Javascript Detect

However, the most reliable method for retrieving the details of the browser is without a doubt the browscap supplied by Gary Keith. The browscap project offers extensive information about each browser and OS gathered from the User Agent. It is very easy to implement and even easier to use. To read more, take a look at:

Gary Keith - Browscap

If you choose to use the browscap by Gary Keith, you will need to ensure it is updated weekly at the very least.


Whilst I am contradicting myself with this answer, it is clear that detecting the browser information with any sort of script is not advised. The only reliable method of browser detection is that of the Internet Explorer HTML conditions, and as stated, these only cover Internet Explorer.

Try to avoid browser specific functions and notices, and make use of the built in features such as:

media="only screen and (device-width: 768px)"


<!--[if IE 8]>I am IE 8<![endif]-->
share|improve this answer

This question needs an updated answer. I think the best option these days for client-side detection is WURFL.

Its an updated library of devices based on Useragents - think Browscap for the client side.

Load the JS and it returns JSON based on the device that requested the js. Perfect!

<script type="text/javascript" src="//"></script>

Because it does the parsing on the WURFL server side, you need to load the js remotely and not save it in your dir tree.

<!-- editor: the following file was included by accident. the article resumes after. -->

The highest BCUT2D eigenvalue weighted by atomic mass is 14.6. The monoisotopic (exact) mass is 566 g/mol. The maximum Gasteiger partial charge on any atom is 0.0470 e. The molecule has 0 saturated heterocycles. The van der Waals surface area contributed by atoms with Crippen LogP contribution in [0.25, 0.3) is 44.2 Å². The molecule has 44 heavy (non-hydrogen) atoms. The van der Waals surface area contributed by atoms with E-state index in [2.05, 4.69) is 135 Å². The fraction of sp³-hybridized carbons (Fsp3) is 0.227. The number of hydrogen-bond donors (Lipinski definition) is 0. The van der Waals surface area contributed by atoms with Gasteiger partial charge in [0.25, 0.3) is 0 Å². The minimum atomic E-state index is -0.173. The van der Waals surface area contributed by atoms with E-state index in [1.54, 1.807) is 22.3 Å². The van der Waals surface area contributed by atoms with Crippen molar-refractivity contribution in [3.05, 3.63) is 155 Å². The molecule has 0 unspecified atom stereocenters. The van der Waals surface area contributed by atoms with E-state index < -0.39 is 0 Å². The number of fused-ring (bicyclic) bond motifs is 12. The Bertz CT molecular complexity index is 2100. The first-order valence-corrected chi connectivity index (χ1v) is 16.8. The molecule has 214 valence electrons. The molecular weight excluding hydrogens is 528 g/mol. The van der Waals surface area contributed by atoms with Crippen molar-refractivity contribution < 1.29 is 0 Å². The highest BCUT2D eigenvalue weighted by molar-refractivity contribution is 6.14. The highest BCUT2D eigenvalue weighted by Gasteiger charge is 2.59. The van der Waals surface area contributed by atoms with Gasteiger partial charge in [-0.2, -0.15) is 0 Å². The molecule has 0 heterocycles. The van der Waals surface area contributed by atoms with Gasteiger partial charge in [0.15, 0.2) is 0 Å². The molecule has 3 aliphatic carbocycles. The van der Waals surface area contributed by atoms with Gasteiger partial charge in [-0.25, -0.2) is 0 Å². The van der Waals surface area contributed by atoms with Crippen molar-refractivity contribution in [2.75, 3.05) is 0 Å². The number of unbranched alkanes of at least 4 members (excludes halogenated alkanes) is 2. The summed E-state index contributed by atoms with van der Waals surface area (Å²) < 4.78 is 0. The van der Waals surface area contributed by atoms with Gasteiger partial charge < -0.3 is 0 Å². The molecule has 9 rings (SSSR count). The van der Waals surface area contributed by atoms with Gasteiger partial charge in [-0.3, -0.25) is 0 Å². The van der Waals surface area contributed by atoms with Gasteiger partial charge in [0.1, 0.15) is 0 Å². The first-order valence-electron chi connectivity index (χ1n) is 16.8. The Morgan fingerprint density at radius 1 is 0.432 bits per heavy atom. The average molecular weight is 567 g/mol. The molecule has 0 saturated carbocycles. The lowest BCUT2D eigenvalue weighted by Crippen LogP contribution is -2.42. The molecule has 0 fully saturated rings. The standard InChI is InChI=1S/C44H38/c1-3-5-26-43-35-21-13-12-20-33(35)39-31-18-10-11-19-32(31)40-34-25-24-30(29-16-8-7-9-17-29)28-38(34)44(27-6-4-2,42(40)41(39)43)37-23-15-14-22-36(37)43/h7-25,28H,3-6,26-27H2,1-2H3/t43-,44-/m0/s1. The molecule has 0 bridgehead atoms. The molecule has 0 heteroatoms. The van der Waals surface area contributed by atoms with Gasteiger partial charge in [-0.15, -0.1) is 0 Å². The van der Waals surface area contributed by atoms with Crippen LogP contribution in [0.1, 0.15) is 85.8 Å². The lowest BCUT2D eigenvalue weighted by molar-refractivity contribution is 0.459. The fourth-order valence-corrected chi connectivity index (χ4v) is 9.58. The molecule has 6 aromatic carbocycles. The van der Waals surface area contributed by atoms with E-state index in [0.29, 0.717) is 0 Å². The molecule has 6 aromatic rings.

A super easy


is all it takes to determine mobile for example.

Good luck.

share|improve this answer

You could try having a look at navigator.appName and navigator.userAgent.

share|improve this answer

The yepnopejs IE detection (!ie prefixes) works by utilizing the MS conditional comments.

A short snippet for detecting versions of IE prior to IE10 in JavaScript without resorting to user-agent sniffing.

while (
  div.innerHTML = '<!--[if gt IE ' + (++v) + ']><i></i><![endif]-->'
// …

yepnope usage example:

    load: ['normal.js', 'ie6!ie7!ie-patch.js'] // patch for ie6 or ie7 only
share|improve this answer
This does not cover other browsers though. I am aware of this method – Ben Carey Oct 29 '12 at 12:20

You can use a perfect plugin for this information written in jQuery (like javascript)

look at this link:

Be sure to do feature detection instead of browser detection when you want to determine if a certain feature is available in a browser, apply bugfixes, etc.

share|improve this answer
…which is deprecated – feeela Oct 29 '12 at 12:12
@feeela Exactly!! :-) – Ben Carey Oct 29 '12 at 12:13
edit with new plugin, it works fine – Alessandro Minoccheri Oct 29 '12 at 12:14